Assessment

HISTORY. The patient's history may include surgery, trauma, cardiac biopsy, viral infection, insertion of a transvenous pacing wire or catheter, or myocardial infarction. Elicit a medication history to determine if the patient is taking anticoagulants or any medication that could cause tamponade as a drug reaction (procainamide, hydralazine, minoxidil, isoniazid, penicillin, methysergide, or daunorubicin). Ask if the patient has renal failure, which can lead to pericarditis and bleeding. Cardiac tamponade may be acute or accumulate over time, as in the case of myxedema, collagen diseases, and neoplasm. The patient may have a history of dyspnea and chest pain that ranges from mild to severe and increases on inspiration. There may be no symptoms at all before severe hemodynamic compromise.

PHYSICAL EXAMINATION. The patient who has acute, rapid bleeding with cardiac tamponade appears critically ill and in shock. Assess airway, breathing, and circulation, and intervene simultaneously. The patient is acutely hypovolemic (because of blood loss into the pericar-dial sac) and in cardiogenic shock and should be assessed and treated for those conditions as an emergency situation.

If the patient is more stable, when you auscultate the heart, you may hear a pericardial friction rub as a result of the two inflamed layers of the pericardium rubbing against each other. The heart sounds may be muffled because of the accumulation of fluid around the heart. If a central venous or pulmonary artery catheter is present, the right atrial mean pressure (RAP) rises to >12 mm Hg, and the pulmonary capillary wedge pressure equalizes with the RAP. Systolic blood pressure decreases as the pressure on the ventricles reduces diastolic filling and cardiac output. Pulsus paradoxus (>10 mm Hg fall in systolic blood pressure during inspiration) is an important finding in cardiac tamponade and is probably related to blood pooling in the pulmonary veins during inspiration. Other signs that may be present are related to the decreased cardiac output and poor tissue perfusion. Confusion and agitation, cyanosis, tachycardia, and decreased urine output may all occur as cardiac output is compromised and tissue perfusion becomes impaired.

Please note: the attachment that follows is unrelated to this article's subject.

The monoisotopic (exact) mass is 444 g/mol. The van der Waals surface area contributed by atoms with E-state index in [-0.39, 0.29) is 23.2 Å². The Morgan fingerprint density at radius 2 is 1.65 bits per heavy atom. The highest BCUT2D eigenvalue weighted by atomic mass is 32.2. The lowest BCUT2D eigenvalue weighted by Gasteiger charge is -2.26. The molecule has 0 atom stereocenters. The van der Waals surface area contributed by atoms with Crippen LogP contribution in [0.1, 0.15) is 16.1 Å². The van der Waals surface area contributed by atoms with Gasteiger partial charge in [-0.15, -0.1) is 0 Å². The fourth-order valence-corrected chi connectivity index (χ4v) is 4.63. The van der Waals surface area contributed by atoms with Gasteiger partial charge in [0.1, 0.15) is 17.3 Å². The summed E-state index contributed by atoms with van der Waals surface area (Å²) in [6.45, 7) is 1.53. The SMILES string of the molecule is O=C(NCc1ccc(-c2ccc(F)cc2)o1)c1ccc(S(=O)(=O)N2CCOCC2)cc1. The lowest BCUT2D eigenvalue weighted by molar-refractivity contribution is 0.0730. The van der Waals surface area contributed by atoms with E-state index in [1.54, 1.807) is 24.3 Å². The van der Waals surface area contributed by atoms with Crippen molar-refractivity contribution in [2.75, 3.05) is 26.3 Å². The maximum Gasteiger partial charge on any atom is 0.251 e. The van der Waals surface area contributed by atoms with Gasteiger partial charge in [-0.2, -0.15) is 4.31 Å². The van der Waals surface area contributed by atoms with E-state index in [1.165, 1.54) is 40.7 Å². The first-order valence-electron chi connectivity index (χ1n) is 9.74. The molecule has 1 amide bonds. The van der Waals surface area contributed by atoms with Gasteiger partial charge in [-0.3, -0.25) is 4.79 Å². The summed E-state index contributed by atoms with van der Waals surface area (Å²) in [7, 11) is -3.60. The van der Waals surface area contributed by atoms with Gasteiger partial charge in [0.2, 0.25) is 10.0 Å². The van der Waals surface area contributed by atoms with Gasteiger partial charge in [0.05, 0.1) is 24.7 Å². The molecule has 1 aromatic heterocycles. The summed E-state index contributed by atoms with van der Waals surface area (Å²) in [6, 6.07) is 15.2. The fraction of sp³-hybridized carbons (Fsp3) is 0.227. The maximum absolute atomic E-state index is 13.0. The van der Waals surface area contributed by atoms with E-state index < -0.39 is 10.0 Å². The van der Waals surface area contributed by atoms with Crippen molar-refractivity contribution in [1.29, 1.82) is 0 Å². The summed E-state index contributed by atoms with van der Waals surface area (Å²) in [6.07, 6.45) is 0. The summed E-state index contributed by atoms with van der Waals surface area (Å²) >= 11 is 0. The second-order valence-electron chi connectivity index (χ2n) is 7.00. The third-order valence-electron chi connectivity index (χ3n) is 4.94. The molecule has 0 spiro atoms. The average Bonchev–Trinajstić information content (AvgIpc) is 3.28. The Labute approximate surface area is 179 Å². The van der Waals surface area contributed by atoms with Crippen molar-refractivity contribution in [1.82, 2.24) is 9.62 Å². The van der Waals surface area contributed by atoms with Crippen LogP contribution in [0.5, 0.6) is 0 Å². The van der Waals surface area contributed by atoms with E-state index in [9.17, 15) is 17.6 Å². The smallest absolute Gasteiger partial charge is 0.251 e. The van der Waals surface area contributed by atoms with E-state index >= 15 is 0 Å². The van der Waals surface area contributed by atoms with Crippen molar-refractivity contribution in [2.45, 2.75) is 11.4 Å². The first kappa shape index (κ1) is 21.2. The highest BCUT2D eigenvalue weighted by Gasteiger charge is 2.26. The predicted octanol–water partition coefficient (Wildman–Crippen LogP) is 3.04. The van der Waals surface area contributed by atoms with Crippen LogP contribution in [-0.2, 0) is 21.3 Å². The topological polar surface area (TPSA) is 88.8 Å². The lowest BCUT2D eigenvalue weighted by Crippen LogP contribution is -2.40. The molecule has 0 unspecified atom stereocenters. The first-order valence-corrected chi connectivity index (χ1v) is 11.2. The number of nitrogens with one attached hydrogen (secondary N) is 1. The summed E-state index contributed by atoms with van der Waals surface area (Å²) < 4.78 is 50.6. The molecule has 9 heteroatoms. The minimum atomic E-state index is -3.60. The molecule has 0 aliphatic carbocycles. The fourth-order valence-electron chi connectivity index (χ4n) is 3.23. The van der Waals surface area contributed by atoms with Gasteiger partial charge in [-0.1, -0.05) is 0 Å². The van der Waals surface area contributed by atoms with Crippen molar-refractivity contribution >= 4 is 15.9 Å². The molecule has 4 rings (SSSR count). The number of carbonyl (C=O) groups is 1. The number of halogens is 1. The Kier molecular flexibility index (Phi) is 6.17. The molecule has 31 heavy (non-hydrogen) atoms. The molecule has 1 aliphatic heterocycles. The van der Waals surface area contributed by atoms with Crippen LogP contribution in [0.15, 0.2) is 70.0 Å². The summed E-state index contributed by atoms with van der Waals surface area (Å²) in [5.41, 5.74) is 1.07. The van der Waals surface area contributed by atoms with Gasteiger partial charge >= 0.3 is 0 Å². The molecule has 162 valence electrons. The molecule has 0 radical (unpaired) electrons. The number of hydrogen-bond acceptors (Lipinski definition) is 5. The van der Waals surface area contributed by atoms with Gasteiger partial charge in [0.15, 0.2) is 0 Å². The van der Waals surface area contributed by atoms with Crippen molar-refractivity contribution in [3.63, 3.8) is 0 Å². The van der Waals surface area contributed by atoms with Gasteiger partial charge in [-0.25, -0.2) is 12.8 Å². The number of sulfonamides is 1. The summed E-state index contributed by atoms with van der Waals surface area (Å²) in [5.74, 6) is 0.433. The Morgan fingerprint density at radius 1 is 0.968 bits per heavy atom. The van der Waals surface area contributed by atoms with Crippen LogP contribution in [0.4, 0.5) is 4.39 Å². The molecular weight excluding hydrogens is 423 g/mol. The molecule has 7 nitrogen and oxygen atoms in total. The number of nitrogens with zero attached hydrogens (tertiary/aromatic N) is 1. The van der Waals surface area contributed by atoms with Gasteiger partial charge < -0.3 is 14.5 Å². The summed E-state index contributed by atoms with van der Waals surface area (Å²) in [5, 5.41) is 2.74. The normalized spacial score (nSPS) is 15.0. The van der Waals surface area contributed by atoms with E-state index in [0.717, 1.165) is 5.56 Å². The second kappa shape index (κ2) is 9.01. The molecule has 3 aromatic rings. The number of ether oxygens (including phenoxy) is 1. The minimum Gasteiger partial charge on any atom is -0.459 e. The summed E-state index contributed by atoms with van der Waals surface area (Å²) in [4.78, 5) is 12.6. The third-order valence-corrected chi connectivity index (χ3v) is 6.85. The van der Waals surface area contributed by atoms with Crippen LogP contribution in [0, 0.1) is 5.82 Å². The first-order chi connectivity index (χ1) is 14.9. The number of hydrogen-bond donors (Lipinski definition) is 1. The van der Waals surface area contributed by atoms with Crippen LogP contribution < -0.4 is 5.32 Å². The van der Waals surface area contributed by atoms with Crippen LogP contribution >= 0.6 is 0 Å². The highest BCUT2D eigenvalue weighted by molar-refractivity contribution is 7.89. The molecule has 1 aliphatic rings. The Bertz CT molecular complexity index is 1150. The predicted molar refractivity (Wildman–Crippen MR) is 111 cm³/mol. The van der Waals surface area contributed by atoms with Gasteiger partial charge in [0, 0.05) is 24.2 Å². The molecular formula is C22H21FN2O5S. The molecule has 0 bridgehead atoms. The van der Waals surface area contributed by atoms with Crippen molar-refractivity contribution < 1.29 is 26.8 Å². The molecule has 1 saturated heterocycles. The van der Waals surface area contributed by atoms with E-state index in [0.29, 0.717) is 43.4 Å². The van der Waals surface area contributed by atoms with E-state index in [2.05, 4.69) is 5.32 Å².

Assessment of cardiovascular function should be performed hourly; check mental status, skin color, temperature and moisture, capillary refill, heart sounds, heart rate, arterial blood pressure, and jugular venous distension. Maintain the patient on continuous cardiac monitoring, and monitor for ST- and T-wave changes.

PSYCHOSOCIAL. Acute cardiac tamponade can be sudden, unexpected, and life-threatening, causing the patient to experience fear and anxiety. Assess the patient's degree of fear and anxiety, as well as her or his ability to cope with a sudden illness and threat to self. The patient's family or significant other(s) should be included in the assessment and plan of care. Half of all patients with traumatic injuries have either alcohol or other drugs present in their systems at the time of injury. Ask about the patient's drinking patterns and any substance use and abuse. Assess the risk for withdrawal from alcohol or other drugs during the hospitalization.

Diagnostic Highlights

Test

Normal Result

Abnormality with Condition

Explanation

Echocardiogram

Normal size, shape, position, thickness, and movement of structures

Echo-free zone anterior to right ventricular wall and posterior to the left ventricular wall; there may also be a decrease in right ventricular chamber size and a right-to-left septal shift during inspiration

Records echoes created by deflection of short pulses of ultrasonic beam off cardiac structures; may also be done as a transesophageal procedure with transmitter inserted into esophagus (transesophageal echocardiogram, or TEE)

Other Tests: Prolonged coagulation studies and/or a decreased hemoglobin and hematocrit if the patient has lost sufficient blood into the pericardium. Electrocardiogram (ECG) and chest x-ray.

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